Cook's Country August - September 2017

Cook's Country magazine is dedicated to honest-to-goodness American home cooking, offering quick, easy and satisfying meals that don't take hours to put on the table. Every recipe we publish has been tested and retested 20, 30, sometimes 50 times until we come up with a recipe that will work the first time and every time you make it. And each issue of Cook's Country is 100% ADVERTISING FREE, so you get unbiased and objective information on every page.

国家:
United States
语言:
English
出版商:
Boston Common Press, LP
出版周期:
Bimonthly
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6 期号

本期

2
letter from the editor

RECENTLY, W H E N I was assigned to bring a dessert for a potluck, a friend suggested a recipe for a simple dump-and-stir sheet cake, saying it was as “easy as pie.” She was wrong. It was much easier than pie. Pie, for all its alleged ease, isn’t always a cinch to make. But that doesn’t mean it’s not worth doing. It’s this idea of “worth doing” that drives our decisions about which recipes to feature in Cook’s Country. We look for a wide range of recipes: Some are simple, a breeze to create on a weeknight; others are more involved but deliver an outsize return on your invested effort. Such is the case with our splendid Coconut Cream Pie (page 22). It’s a project, but it’s doable if you’re…

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5
the amount of water in your water pan

Some of our low-and-slow grill-roasting recipes call for placing a disposable aluminum pan filled with water in the bottom of the grill adjacent to the hot coals. Both the pan and the water absorb heat, which helps moderate the temperature inside the grill and ensure gentler, more controlled cooking. The water also creates steam and moisture to help keep foods such as ribs, brisket, and chicken from drying out. To determine how much the amount of water in the pan mattered, we built small charcoal fires (using 4½ quarts of briquettes) in three grills and placed a 13 by 9-inch disposable aluminum pan opposite the coals in each of them. One pan we left empty, one we filled with our standard 3 cups of water, and one we filled with 9…

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1
kitchen shortcuts

Perfect Pit Removal Nancy Jones, Plano, Texas I find removing the pit from a halved avocado awkward, so I was happy to discover another way to prep avocados. First, I run my knife around the pit from pole to pole. Then, I run the knife around the pit along the avocado’s equator to quarter it. The pieces separate easily; the skin often peels right off(sometimes I need to use a spoon), and the pit is easy to remove from the ffesh. I then use the avocado chunks in mashed applications such as guacamole. Worry-Free Straining Rita Foran, Endicott, N.Y. I am a recent convert to quinoa. The instructions on the package say to rinse it to get rid of bitterness, but a lot of quinoa heads down my drain since the holes in my strainer…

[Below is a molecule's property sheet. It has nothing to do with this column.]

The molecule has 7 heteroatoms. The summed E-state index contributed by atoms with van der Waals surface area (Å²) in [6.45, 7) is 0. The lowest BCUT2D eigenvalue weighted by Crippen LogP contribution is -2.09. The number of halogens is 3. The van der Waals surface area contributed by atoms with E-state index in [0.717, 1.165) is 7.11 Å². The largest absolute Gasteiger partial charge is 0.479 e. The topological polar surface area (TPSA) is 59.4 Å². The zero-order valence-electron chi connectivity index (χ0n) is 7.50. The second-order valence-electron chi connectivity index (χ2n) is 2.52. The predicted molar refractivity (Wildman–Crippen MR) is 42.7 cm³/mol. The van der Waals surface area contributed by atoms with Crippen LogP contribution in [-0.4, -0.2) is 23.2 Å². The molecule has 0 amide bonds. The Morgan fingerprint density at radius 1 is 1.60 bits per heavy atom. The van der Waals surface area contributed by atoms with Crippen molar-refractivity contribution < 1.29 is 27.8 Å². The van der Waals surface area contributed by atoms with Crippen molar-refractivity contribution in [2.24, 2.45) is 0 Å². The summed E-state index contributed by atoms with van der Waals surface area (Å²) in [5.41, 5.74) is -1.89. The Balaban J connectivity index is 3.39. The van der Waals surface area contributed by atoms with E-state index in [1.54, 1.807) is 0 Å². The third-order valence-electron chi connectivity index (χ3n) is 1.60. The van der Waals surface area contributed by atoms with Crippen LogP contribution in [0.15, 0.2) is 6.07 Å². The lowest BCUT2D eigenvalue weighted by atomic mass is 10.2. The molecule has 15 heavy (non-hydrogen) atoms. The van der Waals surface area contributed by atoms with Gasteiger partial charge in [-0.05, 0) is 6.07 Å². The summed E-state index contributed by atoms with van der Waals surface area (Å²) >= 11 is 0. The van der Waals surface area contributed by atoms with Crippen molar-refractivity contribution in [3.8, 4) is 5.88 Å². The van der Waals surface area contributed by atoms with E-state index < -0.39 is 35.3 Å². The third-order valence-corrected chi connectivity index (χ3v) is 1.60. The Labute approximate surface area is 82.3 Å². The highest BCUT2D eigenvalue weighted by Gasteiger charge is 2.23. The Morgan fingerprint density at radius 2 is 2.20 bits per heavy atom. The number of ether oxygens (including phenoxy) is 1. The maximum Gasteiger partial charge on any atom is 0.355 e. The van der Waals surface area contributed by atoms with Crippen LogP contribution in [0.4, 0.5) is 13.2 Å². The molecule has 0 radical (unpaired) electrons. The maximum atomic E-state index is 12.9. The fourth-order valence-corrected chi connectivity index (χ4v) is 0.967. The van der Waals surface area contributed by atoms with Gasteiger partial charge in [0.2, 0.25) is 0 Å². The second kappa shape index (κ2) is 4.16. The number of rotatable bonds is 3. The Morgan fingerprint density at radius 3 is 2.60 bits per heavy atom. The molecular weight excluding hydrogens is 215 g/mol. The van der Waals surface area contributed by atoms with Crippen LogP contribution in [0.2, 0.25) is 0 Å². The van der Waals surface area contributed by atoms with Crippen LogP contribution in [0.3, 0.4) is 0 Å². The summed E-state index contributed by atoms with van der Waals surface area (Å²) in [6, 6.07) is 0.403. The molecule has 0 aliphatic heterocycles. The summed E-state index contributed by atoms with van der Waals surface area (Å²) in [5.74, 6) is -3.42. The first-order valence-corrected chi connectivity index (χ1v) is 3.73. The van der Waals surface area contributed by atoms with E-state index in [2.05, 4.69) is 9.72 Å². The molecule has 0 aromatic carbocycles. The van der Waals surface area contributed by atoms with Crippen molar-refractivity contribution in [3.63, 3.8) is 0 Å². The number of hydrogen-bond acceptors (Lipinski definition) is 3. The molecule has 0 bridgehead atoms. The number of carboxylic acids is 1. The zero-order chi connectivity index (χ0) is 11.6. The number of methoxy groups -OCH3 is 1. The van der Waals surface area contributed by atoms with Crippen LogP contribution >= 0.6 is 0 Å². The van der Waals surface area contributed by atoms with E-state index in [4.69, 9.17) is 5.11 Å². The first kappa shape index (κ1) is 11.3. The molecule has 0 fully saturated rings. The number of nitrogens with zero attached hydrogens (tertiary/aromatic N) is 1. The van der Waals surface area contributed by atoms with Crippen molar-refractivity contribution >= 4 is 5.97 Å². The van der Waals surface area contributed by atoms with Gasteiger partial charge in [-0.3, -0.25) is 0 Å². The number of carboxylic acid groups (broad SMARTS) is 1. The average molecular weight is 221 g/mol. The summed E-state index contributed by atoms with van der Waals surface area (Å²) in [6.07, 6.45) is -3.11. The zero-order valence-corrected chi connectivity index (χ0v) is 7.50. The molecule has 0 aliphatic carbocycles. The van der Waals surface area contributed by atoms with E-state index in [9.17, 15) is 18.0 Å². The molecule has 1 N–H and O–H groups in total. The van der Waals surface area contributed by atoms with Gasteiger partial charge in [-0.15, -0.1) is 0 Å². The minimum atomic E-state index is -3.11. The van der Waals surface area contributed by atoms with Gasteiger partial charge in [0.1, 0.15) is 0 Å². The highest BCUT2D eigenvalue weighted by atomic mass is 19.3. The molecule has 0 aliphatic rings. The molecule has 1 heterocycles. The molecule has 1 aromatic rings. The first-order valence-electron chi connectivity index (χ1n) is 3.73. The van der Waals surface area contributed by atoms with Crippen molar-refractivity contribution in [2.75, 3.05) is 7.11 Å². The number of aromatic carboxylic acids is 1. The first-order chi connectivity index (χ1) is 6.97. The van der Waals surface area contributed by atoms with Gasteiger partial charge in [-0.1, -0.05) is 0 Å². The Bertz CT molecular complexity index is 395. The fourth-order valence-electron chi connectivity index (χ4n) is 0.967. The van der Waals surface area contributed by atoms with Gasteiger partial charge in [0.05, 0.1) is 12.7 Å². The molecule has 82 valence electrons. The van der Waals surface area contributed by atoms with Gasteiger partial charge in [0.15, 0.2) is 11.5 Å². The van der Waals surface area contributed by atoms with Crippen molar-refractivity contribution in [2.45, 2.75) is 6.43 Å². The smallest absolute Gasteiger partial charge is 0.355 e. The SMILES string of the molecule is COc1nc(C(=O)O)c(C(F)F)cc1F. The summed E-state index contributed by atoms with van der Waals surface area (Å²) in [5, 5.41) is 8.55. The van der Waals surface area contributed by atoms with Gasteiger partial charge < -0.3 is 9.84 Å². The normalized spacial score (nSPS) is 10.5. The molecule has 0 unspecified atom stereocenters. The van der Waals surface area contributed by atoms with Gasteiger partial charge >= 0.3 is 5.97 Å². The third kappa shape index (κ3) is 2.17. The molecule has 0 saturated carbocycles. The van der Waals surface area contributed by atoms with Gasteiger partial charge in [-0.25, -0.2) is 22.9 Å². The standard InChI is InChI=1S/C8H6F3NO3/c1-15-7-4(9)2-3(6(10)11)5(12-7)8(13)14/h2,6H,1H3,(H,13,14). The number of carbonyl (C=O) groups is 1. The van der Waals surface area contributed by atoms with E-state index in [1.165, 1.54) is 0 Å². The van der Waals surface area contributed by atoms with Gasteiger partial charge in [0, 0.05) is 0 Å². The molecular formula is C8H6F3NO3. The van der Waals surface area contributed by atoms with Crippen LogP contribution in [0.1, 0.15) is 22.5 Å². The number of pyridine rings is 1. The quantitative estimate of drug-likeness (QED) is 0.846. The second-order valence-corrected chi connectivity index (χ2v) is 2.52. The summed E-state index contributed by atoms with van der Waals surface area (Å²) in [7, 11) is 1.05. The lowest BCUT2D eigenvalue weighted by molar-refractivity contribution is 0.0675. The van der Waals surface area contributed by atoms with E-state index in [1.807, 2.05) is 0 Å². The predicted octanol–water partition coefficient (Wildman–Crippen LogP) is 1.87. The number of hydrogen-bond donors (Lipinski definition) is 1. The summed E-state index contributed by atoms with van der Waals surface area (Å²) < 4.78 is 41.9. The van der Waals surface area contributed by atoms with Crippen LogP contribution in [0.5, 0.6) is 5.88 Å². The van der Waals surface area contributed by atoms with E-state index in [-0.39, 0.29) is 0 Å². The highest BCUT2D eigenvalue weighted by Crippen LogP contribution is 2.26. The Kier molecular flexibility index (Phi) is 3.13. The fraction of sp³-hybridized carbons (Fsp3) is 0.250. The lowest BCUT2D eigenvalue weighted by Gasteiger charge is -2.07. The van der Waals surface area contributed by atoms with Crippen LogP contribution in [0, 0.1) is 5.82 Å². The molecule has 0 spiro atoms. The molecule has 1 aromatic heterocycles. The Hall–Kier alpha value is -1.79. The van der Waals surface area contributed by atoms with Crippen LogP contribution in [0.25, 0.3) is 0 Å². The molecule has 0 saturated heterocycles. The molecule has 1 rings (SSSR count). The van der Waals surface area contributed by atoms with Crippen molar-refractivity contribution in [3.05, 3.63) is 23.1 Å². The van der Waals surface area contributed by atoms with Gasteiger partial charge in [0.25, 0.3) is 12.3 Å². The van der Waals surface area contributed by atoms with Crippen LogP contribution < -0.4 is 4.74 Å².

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2
tasting chocolate ice cream

LITTLE IS MORE satisfying than a scoop of chocolate ice cream—but which one is best? To find out, we gathered seven nationally available chocolate ice creams and asked 21 tasters to sample them plain and in cones. An ice cream’s texture was very important to our tasters, so we contacted industry experts to learn more about how commercial ice cream is made. Though not listed on the package, air is a defining ingredient in ice cream; it is churned into the base ingredients to increase texture, volume, and, since air is free, the manufacturer’s bottom line. The percentage of air added is called “overrun,” so “100 percent overrun” means the base ingredients are infiated with air to double their original volume. A high overrun percentage makes for light, airy ice cream. However,…

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2
old world pie, new world pan

ON THE ROAD IT COULDN’T HAV E happened anywhere but in Detroit. As a child in Sicily, Connie Piccinato grew up eating squared-offwedges of focaccia studded with leftover meats. As an adult in 1946, while working as a waitress at Buddy’s in Detroit, she found herself craving the pies of her youth. But she faced a dilemma. Food-grade rectangular pizza pans simply didn’t exist at the time, so “square pizza” wasn’t known in the States. But Piccinato found inspiration in a discarded rectangular “blue steel” pan used for collecting errant nuts and bolts in the string of automobile-related factories along Six Mile Road. She and Buddy’s owner August “Gus” Guerra pressed a batch of dough into one of the pans, nudging it into the sharp corners; topped it with cheese and sauce;…

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4
detroit-style pizza

D E T R O I T P I Z Z A , A deep-dish local favorite, is light and airy, with a crunchy, buttery crust. It’s topped with soft, stretchy cheese and a slightly sweet tomato sauce full of herbs and spices. But aficionados will tell you that the best part is the crispy, lacy fried edges. The pizza starts familiarly enough, with mixing and kneading the dough, which is then transferred to a 13 by 9-inch seasoned steel pan and left to rise and fill the pan. Cooks then flip the traditional pizza script, evenly spreading shredded brick cheese—a mild, slightly tangy semisoft cheese hard to find outside Michigan—from the dough’s middle to its edges before draping ladlefuls of the sweet tomato sauce over the cheese. In the oven,…

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